Preventing Your Elderly Loved One from Dehydration in the Summer

The dog days of summer are coming up—with temperatures in many areas rising above 90 and even 100 for days on end. This is the season when many elderly people easily become dehydrated—a serious condition that can lead to many medical problems and even death.

Dehydration is nothing other than an inadequate amount of water in the body. The body needs water to regulate its internal temperature. Water passing through our cells picks up heat, which we release through our skin pores as sweat. The body also uses water to regulate the salt content of our cells, and to clean out toxins that can cause infections as well as inflammation in our joints. Urination is a key bodily process to eliminate water containing cellular wastes and toxins.

Most importantly, when the body has a low level of water, the heart may pump at a higher rate—an especially dangerous condition in an elderly person who is already suffering from a heart ailment. If dehydration occurs, it can worsen the heart condition and lead to death.

The main factor causing dehydration is simply not drinking enough liquids to replenish the body’s needs for water. Not eating also plays a role, as when food is digested, it produces water as well. The hot weather of summer can exacerbate the risk of dehydration because the body sweats more (even if sweat is not visible) and the heat often makes the elderly feel like eating and doing less.

Recognizing the Signs of Dehydration

Detecting the symptoms of dehydration can be difficult. Your loved one may seem to be just tired, upset, or a bit cranky—clues that you might take for normal. So it is important to pay close attention to any of the following signs, especially when summer heat is upon you:

  • Dark urine color. Some medications alter the color of normal urine, but if you see dark urine, it could indicate that there is not enough water in the body to dilute waste products and toxins.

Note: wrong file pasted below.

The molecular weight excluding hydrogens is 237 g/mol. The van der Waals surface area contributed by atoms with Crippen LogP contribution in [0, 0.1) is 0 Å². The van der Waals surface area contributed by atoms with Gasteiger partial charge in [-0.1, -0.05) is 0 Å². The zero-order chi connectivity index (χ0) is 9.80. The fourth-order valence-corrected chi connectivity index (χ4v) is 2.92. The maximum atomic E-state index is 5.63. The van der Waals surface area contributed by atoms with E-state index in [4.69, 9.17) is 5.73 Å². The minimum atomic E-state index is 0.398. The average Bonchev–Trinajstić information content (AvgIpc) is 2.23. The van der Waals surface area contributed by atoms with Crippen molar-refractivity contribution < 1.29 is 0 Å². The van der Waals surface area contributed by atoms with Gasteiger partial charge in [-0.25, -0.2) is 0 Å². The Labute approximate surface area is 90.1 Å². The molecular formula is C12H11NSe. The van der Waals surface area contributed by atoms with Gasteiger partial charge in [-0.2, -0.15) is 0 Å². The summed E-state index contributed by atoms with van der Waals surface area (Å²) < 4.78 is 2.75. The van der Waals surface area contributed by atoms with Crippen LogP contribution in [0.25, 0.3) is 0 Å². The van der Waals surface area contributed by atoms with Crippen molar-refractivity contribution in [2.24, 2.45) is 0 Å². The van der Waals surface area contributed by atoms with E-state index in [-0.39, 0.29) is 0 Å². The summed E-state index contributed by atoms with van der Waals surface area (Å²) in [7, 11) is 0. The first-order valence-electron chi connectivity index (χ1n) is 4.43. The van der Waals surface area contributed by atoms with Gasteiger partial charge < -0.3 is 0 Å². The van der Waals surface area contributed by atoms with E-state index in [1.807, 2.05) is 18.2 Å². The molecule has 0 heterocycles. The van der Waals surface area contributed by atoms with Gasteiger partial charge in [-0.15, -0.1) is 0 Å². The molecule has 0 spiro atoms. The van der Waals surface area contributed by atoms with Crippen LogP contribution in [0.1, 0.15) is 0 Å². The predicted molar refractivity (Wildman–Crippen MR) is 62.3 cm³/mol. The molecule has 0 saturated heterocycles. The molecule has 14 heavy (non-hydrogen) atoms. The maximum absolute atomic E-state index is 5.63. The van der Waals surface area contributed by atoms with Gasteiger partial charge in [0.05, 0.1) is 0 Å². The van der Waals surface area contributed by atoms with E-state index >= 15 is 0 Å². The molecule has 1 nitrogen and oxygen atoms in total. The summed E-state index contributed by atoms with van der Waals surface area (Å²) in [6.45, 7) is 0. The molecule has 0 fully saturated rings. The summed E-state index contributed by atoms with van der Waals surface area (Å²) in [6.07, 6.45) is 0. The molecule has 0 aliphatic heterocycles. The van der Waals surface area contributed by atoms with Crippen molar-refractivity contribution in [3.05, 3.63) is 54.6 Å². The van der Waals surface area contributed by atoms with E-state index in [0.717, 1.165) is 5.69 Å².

• Difficulty urinating. This could indicate a urinary tract infection, often a sign of dehydration.
  • Infrequent urination. Without enough water in the body, the frequency of urination will go down as the body tries to preserve enough water internally.
  • Dry mouth. This is a sure sign of dehydration as it indicates that the body is not producing enough saliva.
  • Cloudy thinking, forgetfulness. Lack of water in brain cells causes confusion, befuddled thinking, loss of mental alertness, short-term memory loss, and difficulty with decision making. These symptoms should not be simply taken as sign of age, but rather serious indications of dehydration.
  • Fatigue. Lack of sufficient water means that the heart is working harder to distribute blood to the body with nutrients and oxygen. This can lead your loved one to feel tired and weak.
  • Muscle aches, headaches, joint pains, cramps. When circulation slows down, the brain directs blood away from the skin and muscles into organs where water is needed. This means that body does not release its internal heat, leading to muscle cramps or headaches. Without fluids in the joints to act as lubricants, seniors may also feel achy or get muscle cramping.
  • Food cravings. If your loved expresses a desire for some unusual food or is suddenly hungry, it could be a sign that the body is in survival mode and needs water.

How to Prevent Dehydration

If you notice any of the above signs, the first action to take is to attempt immediately to get your loved one to drink water, juice, or another beverage. They may protest that they are not thirsty, but this could be a reflection of their cloudy thinking. You may have been told that coffee and tea are bad to drink because they are diuretics that cause urination, but research shows that the benefits of drinking any liquid outweigh the urination.

At the minimum, offer your loved one a cup of chipped ice that they can suck on to cool down. Secondly, try to get the person to eat some food as this may help develop their thirst as well as provide some water in the digestion process. Also, arrange for your loved one to be out of the heat, preferably in an air-conditioned location where they will sweat out less water. Above all, be sure that you pay continue paying attention to the signs of dehydration.

HomeWell’s professional staff are happy to talk to you about recognizing dehydration in the elderly so you can prevent this dangerous condition in your loved one.